The People’s Republic of China is actively engaging Black Sea littoral states through various initiatives to open new markets for Chinese goods, facilitate the acquisition of valuable or strategic local industries, and offer loans for large development projects. These efforts go far beyond just building roads and bridges, with growing political influence operations intended to ultimately put the countries on a pro-Beijing axis. Although Chinese-funded projects often fail or come with strings attached, China has been able to present itself as a credible alternative when the European Union is unable or unwilling to provide financing.
If China is successful in its political efforts, EU unity in general and cohesion on China policy in particular will be difficult, if not outright impossible. To meet this challenge, the EU must make the “One Europe” principle the nonnegotiable cornerstone for all engagement with China. In addition, Brussels needs to devote more attention and resources to the Black Sea region, carefully monitoring the 16+1 initiative and other proposals and presenting alternatives where feasible, including Georgia and Ukraine. Lastly, there needs to be greater awareness of the Chinese Communist Party’s efforts to use economic investment as a vehicle for political influence.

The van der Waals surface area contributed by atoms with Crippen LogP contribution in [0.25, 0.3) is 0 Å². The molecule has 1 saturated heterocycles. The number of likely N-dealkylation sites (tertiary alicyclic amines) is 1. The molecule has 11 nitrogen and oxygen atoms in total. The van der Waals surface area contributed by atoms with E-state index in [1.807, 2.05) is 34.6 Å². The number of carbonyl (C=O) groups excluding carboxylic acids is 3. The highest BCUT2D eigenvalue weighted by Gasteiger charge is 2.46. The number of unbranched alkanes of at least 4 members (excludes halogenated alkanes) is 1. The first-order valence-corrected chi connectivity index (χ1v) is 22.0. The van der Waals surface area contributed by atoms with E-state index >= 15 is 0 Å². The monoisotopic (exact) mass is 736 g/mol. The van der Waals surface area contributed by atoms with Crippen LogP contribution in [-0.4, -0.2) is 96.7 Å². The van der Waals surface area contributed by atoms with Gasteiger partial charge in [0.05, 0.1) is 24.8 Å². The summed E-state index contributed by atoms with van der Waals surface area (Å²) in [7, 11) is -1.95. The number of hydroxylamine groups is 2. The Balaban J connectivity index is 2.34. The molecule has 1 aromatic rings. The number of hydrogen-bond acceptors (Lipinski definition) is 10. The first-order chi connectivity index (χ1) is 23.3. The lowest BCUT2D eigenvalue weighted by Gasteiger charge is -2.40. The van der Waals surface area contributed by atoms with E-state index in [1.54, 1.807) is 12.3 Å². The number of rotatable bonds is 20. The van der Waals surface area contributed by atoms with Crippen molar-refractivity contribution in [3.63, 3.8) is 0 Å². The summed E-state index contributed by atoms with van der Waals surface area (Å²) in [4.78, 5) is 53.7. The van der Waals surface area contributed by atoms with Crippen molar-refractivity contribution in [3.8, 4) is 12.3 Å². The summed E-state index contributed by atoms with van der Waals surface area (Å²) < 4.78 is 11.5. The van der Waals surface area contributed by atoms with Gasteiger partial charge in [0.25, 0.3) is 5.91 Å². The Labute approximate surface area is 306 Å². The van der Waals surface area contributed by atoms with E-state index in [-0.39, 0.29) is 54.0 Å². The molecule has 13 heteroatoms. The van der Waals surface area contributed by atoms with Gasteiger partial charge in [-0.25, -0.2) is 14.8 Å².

Since 2012, China has hosted over 200 conferences, summits, camps, and unofficial gatherings for Central-Eastern European participants under the 16+1 initiative. Some of these events have been used by the Chinese Communist Party to identify and groom pro-Chinese voices within the political, business, and journalist community.
There are differences in approach to China between various Black Sea states. Romania has taken a cautious stance, prioritizing EU development funds. Bulgaria is actively encouraging stronger ties with Beijing, but with mixed economic success. In the case of Ukraine and Georgia, there are hopes that greater Chinese influence will be an additional counterweight to Russia.
Instead of respecting the “One Europe” principle, China prefers to pursue bilateral ties with individual EU member states.
China’s main economic interests in the Black Sea region are agriculture, information technology, aerospace, and port infrastructure.
Throughout the Black Sea region, there is limited knowledge, even at the elite level, about contemporary China and Chinese regional initiatives such as 16+1.
Opportunities exist for constructive Sino-EU engagement in the Black Sea region. More cooperation is needed between Black Sea states and China on tourism, the digital economy, renewable energy and green technology, and combating imported counterfeit and illicit goods.